Brainstorming is a group creativity technique designed to generate a large number of ideas for the solution of a problem. In 1953 the method was popularized by Alex Faickney Osborn in a book called Applied Imagination. Osborn proposed that groups could double their creative output with brainstorming.
Although brainstorming has become a popular group technique, when applied in a traditional group setting, researchers have not found evidence of its effectiveness for enhancing either quantity or quality of ideas generated. Because of such problems as distraction, social loafing, evaluation apprehension, and production blocking, conventional brainstorming groups are little more effective than other types of groups, and they are actually less effective than individuals working independently. In the Encyclopedia of Creativity, Tudor Rickards, in his entry on brainstorming, summarizes its controversies and indicates the dangers of conflating productivity in group work with quantity of ideas.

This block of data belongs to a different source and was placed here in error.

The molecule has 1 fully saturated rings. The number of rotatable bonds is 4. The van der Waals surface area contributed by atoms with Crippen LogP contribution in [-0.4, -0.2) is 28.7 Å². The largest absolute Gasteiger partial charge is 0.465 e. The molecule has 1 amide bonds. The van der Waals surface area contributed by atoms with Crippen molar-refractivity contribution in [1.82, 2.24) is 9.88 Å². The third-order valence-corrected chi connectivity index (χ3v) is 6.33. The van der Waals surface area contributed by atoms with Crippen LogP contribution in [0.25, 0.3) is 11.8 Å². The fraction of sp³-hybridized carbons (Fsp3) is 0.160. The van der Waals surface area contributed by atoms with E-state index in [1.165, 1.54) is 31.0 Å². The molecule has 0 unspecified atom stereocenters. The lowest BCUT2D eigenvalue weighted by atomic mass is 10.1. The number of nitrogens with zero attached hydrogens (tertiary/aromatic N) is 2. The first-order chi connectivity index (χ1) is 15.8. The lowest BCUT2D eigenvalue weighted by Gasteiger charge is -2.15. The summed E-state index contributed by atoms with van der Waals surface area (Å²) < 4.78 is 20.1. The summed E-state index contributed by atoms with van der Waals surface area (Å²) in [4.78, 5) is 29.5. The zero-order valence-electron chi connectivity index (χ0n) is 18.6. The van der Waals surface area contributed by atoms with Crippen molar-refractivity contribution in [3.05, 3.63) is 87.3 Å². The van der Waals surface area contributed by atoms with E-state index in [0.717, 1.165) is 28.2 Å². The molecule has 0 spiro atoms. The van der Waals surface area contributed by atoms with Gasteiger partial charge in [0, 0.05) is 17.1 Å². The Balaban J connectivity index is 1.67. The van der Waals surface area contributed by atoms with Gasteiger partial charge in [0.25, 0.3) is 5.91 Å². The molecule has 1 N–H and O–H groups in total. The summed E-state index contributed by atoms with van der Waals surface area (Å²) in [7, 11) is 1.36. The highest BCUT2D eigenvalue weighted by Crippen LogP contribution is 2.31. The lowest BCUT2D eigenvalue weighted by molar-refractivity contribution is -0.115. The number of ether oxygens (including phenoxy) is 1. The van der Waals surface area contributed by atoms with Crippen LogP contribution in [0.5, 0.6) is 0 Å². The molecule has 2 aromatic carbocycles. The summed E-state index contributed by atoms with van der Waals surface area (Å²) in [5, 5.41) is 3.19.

Although traditional brainstorming does not increase the productivity of groups (as measured by the number of ideas generated), it may still provide benefits, such as boosting morale, enhancing work enjoyment, and improving team work. Thus, numerous attempts have been made to improve brainstorming or use more effective variations of the basic technique.
Professor Olivier Toubia of Columbia University has conducted extensive research in the field of idea generation and has concluded that incentives are extremely valuable within the brainstorming context.
From these attempts to improve brainstorming, electronic brainstorming stands out. Mainly through anonymization and parallelization of input, electronic brainstorming enforces the ground rules of effective brainstorming and thereby eliminates most of the deleterious or inhibitive effects of group work. The positive effects of electronic brainstorming become more pronounced with groupsize.